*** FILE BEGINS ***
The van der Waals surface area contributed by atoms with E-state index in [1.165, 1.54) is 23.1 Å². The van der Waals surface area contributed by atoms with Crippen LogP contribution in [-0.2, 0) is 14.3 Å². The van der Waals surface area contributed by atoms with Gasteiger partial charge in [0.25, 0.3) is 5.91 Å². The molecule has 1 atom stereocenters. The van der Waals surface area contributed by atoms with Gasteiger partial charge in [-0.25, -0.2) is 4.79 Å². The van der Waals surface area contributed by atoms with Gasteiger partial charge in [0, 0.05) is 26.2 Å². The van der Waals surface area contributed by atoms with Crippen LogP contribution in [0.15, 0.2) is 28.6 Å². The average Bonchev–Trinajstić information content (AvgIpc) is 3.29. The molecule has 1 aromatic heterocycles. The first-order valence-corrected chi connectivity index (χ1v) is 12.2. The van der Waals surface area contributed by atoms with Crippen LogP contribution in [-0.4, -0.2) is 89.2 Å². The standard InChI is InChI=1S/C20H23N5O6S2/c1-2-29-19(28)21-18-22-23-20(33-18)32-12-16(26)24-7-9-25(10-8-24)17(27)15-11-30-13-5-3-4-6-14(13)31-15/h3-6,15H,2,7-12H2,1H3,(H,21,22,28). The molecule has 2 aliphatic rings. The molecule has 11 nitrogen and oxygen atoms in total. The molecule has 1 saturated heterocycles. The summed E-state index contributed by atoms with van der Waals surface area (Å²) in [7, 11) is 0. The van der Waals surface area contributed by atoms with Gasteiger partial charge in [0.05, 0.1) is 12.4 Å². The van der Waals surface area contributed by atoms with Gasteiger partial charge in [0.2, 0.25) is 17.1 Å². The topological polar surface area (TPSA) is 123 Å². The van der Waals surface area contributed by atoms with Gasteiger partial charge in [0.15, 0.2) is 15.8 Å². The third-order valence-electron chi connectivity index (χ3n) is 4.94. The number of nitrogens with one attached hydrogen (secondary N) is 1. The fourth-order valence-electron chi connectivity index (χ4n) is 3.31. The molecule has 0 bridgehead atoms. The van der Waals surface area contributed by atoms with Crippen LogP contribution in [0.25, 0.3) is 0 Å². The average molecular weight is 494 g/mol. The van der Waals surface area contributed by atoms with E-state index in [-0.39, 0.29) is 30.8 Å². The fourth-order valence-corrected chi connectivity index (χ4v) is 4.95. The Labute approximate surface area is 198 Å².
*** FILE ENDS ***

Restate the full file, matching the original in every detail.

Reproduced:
The van der Waals surface area contributed by atoms with E-state index in [1.165, 1.54) is 23.1 Å². The van der Waals surface area contributed by atoms with Crippen LogP contribution in [-0.2, 0) is 14.3 Å². The van der Waals surface area contributed by atoms with Gasteiger partial charge in [0.25, 0.3) is 5.91 Å². The molecule has 1 atom stereocenters. The van der Waals surface area contributed by atoms with Gasteiger partial charge in [-0.25, -0.2) is 4.79 Å². The van der Waals surface area contributed by atoms with Gasteiger partial charge in [0, 0.05) is 26.2 Å². The van der Waals surface area contributed by atoms with Crippen LogP contribution in [0.15, 0.2) is 28.6 Å². The average Bonchev–Trinajstić information content (AvgIpc) is 3.29. The molecule has 1 aromatic heterocycles. The first-order valence-corrected chi connectivity index (χ1v) is 12.2. The van der Waals surface area contributed by atoms with Crippen LogP contribution in [-0.4, -0.2) is 89.2 Å². The standard InChI is InChI=1S/C20H23N5O6S2/c1-2-29-19(28)21-18-22-23-20(33-18)32-12-16(26)24-7-9-25(10-8-24)17(27)15-11-30-13-5-3-4-6-14(13)31-15/h3-6,15H,2,7-12H2,1H3,(H,21,22,28). The molecule has 2 aliphatic rings. The molecule has 11 nitrogen and oxygen atoms in total. The molecule has 1 saturated heterocycles. The summed E-state index contributed by atoms with van der Waals surface area (Å²) in [7, 11) is 0. The van der Waals surface area contributed by atoms with Gasteiger partial charge in [0.05, 0.1) is 12.4 Å². The van der Waals surface area contributed by atoms with Gasteiger partial charge in [0.2, 0.25) is 17.1 Å². The topological polar surface area (TPSA) is 123 Å². The van der Waals surface area contributed by atoms with Gasteiger partial charge in [0.15, 0.2) is 15.8 Å². The third-order valence-electron chi connectivity index (χ3n) is 4.94. The number of nitrogens with one attached hydrogen (secondary N) is 1. The fourth-order valence-electron chi connectivity index (χ4n) is 3.31. The molecule has 0 bridgehead atoms. The van der Waals surface area contributed by atoms with Crippen LogP contribution in [0.25, 0.3) is 0 Å². The average molecular weight is 494 g/mol. The van der Waals surface area contributed by atoms with E-state index in [-0.39, 0.29) is 30.8 Å². The fourth-order valence-corrected chi connectivity index (χ4v) is 4.95. The Labute approximate surface area is 198 Å².